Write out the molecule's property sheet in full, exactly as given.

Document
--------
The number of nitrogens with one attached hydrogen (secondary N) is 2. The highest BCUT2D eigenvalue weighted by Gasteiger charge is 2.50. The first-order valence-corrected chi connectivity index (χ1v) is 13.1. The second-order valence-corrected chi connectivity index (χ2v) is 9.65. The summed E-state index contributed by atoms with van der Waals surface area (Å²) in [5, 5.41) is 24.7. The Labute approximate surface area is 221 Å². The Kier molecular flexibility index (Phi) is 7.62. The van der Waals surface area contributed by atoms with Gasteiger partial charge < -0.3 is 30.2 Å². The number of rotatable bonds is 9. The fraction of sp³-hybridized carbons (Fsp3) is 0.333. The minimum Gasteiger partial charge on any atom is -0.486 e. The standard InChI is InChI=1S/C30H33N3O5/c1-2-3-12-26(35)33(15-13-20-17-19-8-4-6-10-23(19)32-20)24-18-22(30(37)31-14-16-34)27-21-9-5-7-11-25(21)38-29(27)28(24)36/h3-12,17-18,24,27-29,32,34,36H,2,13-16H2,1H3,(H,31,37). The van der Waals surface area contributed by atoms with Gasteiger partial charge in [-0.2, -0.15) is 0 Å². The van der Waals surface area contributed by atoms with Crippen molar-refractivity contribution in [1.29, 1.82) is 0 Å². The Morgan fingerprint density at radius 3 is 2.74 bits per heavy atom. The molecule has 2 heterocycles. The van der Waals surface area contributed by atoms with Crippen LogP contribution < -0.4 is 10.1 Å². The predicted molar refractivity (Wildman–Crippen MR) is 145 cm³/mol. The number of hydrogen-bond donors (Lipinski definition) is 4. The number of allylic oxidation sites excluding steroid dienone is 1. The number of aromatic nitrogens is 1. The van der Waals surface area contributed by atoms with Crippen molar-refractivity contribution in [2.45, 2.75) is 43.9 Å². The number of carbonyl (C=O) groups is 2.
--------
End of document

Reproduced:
The number of nitrogens with one attached hydrogen (secondary N) is 2. The highest BCUT2D eigenvalue weighted by Gasteiger charge is 2.50. The first-order valence-corrected chi connectivity index (χ1v) is 13.1. The second-order valence-corrected chi connectivity index (χ2v) is 9.65. The summed E-state index contributed by atoms with van der Waals surface area (Å²) in [5, 5.41) is 24.7. The Labute approximate surface area is 221 Å². The Kier molecular flexibility index (Phi) is 7.62. The van der Waals surface area contributed by atoms with Gasteiger partial charge < -0.3 is 30.2 Å². The number of rotatable bonds is 9. The fraction of sp³-hybridized carbons (Fsp3) is 0.333. The minimum Gasteiger partial charge on any atom is -0.486 e. The standard InChI is InChI=1S/C30H33N3O5/c1-2-3-12-26(35)33(15-13-20-17-19-8-4-6-10-23(19)32-20)24-18-22(30(37)31-14-16-34)27-21-9-5-7-11-25(21)38-29(27)28(24)36/h3-12,17-18,24,27-29,32,34,36H,2,13-16H2,1H3,(H,31,37). The van der Waals surface area contributed by atoms with Gasteiger partial charge in [-0.2, -0.15) is 0 Å². The van der Waals surface area contributed by atoms with Crippen molar-refractivity contribution in [1.29, 1.82) is 0 Å². The Morgan fingerprint density at radius 3 is 2.74 bits per heavy atom. The molecule has 2 heterocycles. The van der Waals surface area contributed by atoms with Crippen LogP contribution < -0.4 is 10.1 Å². The predicted molar refractivity (Wildman–Crippen MR) is 145 cm³/mol. The number of hydrogen-bond donors (Lipinski definition) is 4. The number of allylic oxidation sites excluding steroid dienone is 1. The number of aromatic nitrogens is 1. The van der Waals surface area contributed by atoms with Crippen molar-refractivity contribution in [2.45, 2.75) is 43.9 Å². The number of carbonyl (C=O) groups is 2.